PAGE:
The libname definition exists to a SAS session as long as "sas ... " is running. As soon as the SAS session goes away, the libname definition goes away for that session.
the libname can be automated through a couple different mechanisms that I know of so that it is not necessary to code it into every SAS program:
1) autoexec.sas can be used to issue commonly used libname definitions.
2) A metatdata server. It is possible to have a sas session connect to a metadata server and for the server to then automatically provide access to libraries. Even batch SAS can do this, not just with EG and other SAS products.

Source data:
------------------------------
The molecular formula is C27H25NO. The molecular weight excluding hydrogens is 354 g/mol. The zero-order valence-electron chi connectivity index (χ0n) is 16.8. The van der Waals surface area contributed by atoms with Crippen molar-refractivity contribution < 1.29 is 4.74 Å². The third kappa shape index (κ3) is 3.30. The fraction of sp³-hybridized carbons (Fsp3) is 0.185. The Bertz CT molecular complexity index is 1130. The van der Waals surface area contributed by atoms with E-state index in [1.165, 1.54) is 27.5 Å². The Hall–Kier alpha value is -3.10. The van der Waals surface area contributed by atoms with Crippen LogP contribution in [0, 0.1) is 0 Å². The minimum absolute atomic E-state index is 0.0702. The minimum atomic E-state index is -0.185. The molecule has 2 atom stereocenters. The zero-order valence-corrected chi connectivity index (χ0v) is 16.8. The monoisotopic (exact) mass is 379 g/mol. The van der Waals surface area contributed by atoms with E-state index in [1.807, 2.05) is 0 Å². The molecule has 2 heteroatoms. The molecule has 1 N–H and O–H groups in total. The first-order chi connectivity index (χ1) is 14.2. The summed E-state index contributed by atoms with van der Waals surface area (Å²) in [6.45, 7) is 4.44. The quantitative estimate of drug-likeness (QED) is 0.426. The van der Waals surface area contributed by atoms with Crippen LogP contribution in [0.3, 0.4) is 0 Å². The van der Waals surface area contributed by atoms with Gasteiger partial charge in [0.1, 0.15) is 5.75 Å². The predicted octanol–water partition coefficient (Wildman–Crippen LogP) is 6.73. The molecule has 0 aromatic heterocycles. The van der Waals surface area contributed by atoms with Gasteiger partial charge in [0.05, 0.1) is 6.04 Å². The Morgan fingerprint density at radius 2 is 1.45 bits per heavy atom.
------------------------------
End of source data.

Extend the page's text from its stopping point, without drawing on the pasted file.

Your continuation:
We, where I am, have PC SAS on our local workstations and access to multiple SAS servers. We have an autoexec.sas file on our local PC's that points to another "autoexec.sas" file on our common server, which then %include's a file we call "LibaryDefinitions.sas". The autoexec's are specific to each user, but the LibraryDefinitions.sas file is common to all of our group's users and programs. It defines commonly used filenames libnames and options. This provides a single point of reference and maintenance, and insures commonality and portability. It also is a productivity aid since we don't have to code all that stuff every time into our programs. And, due to many issues (local and with SAS) we use it for our Logical EG servers as well, instead of the MetaData Libraries; although, I suppose with better administration, we could make more use of the MetaData Server.